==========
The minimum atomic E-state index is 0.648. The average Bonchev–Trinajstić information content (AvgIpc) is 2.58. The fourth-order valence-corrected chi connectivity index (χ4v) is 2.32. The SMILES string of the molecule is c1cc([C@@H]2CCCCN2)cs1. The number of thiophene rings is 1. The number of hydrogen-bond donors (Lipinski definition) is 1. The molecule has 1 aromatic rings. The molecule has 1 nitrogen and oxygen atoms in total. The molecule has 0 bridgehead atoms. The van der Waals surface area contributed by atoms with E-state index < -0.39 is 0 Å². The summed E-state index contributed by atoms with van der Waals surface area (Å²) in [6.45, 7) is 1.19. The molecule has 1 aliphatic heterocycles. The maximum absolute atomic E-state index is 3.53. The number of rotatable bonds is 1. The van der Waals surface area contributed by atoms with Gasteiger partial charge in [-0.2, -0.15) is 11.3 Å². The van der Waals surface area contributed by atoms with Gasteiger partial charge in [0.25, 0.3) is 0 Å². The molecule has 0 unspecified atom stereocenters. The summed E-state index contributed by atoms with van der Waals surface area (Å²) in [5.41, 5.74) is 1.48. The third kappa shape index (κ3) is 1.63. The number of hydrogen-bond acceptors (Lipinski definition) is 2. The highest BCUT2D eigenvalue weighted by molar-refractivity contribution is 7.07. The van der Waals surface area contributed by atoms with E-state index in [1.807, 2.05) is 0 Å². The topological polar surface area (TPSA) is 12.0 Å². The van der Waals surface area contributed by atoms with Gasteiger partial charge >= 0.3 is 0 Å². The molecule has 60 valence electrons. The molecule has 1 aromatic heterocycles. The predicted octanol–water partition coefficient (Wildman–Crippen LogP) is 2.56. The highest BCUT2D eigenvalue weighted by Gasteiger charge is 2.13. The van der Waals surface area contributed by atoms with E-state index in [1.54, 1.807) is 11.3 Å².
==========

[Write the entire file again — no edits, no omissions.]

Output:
The minimum atomic E-state index is 0.648. The average Bonchev–Trinajstić information content (AvgIpc) is 2.58. The fourth-order valence-corrected chi connectivity index (χ4v) is 2.32. The SMILES string of the molecule is c1cc([C@@H]2CCCCN2)cs1. The number of thiophene rings is 1. The number of hydrogen-bond donors (Lipinski definition) is 1. The molecule has 1 aromatic rings. The molecule has 1 nitrogen and oxygen atoms in total. The molecule has 0 bridgehead atoms. The van der Waals surface area contributed by atoms with E-state index < -0.39 is 0 Å². The summed E-state index contributed by atoms with van der Waals surface area (Å²) in [6.45, 7) is 1.19. The molecule has 1 aliphatic heterocycles. The maximum absolute atomic E-state index is 3.53. The number of rotatable bonds is 1. The van der Waals surface area contributed by atoms with Gasteiger partial charge in [-0.2, -0.15) is 11.3 Å². The van der Waals surface area contributed by atoms with Gasteiger partial charge in [0.25, 0.3) is 0 Å². The molecule has 0 unspecified atom stereocenters. The summed E-state index contributed by atoms with van der Waals surface area (Å²) in [5.41, 5.74) is 1.48. The third kappa shape index (κ3) is 1.63. The number of hydrogen-bond acceptors (Lipinski definition) is 2. The highest BCUT2D eigenvalue weighted by molar-refractivity contribution is 7.07. The van der Waals surface area contributed by atoms with E-state index in [1.807, 2.05) is 0 Å². The topological polar surface area (TPSA) is 12.0 Å². The van der Waals surface area contributed by atoms with Gasteiger partial charge >= 0.3 is 0 Å². The molecule has 60 valence electrons. The molecule has 1 aromatic heterocycles. The predicted octanol–water partition coefficient (Wildman–Crippen LogP) is 2.56. The highest BCUT2D eigenvalue weighted by Gasteiger charge is 2.13. The van der Waals surface area contributed by atoms with E-state index in [1.54, 1.807) is 11.3 Å².